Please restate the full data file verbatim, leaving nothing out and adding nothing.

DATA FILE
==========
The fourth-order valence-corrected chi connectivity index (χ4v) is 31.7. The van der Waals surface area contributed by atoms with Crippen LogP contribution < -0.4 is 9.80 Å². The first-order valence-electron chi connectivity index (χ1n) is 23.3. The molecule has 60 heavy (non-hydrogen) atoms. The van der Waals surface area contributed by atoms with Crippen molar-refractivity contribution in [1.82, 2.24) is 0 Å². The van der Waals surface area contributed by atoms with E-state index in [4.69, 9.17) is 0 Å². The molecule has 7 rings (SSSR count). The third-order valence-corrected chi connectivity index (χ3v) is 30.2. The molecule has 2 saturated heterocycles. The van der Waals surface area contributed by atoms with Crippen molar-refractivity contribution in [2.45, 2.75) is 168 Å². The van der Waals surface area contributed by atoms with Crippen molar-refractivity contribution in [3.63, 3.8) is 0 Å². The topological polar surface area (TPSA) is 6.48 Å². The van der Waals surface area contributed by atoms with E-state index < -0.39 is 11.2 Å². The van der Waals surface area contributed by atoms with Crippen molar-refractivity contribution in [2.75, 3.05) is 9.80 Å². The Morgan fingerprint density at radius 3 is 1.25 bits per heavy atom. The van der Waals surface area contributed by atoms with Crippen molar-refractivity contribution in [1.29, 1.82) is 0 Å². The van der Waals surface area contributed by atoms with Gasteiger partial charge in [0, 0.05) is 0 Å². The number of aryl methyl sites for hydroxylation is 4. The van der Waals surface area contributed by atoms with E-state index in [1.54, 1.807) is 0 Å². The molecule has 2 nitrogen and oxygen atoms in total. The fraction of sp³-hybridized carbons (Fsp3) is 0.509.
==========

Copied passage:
The fourth-order valence-corrected chi connectivity index (χ4v) is 31.7. The van der Waals surface area contributed by atoms with Crippen LogP contribution < -0.4 is 9.80 Å². The first-order valence-electron chi connectivity index (χ1n) is 23.3. The molecule has 60 heavy (non-hydrogen) atoms. The van der Waals surface area contributed by atoms with Crippen molar-refractivity contribution in [1.82, 2.24) is 0 Å². The van der Waals surface area contributed by atoms with E-state index in [4.69, 9.17) is 0 Å². The molecule has 7 rings (SSSR count). The third-order valence-corrected chi connectivity index (χ3v) is 30.2. The molecule has 2 saturated heterocycles. The van der Waals surface area contributed by atoms with Crippen molar-refractivity contribution in [2.45, 2.75) is 168 Å². The van der Waals surface area contributed by atoms with Crippen molar-refractivity contribution in [3.63, 3.8) is 0 Å². The topological polar surface area (TPSA) is 6.48 Å². The van der Waals surface area contributed by atoms with E-state index < -0.39 is 11.2 Å². The van der Waals surface area contributed by atoms with Crippen molar-refractivity contribution in [2.75, 3.05) is 9.80 Å². The Morgan fingerprint density at radius 3 is 1.25 bits per heavy atom. The van der Waals surface area contributed by atoms with Crippen molar-refractivity contribution in [1.29, 1.82) is 0 Å². The van der Waals surface area contributed by atoms with Gasteiger partial charge in [0, 0.05) is 0 Å². The number of aryl methyl sites for hydroxylation is 4. The van der Waals surface area contributed by atoms with E-state index in [1.54, 1.807) is 0 Å². The molecule has 2 nitrogen and oxygen atoms in total. The fraction of sp³-hybridized carbons (Fsp3) is 0.509.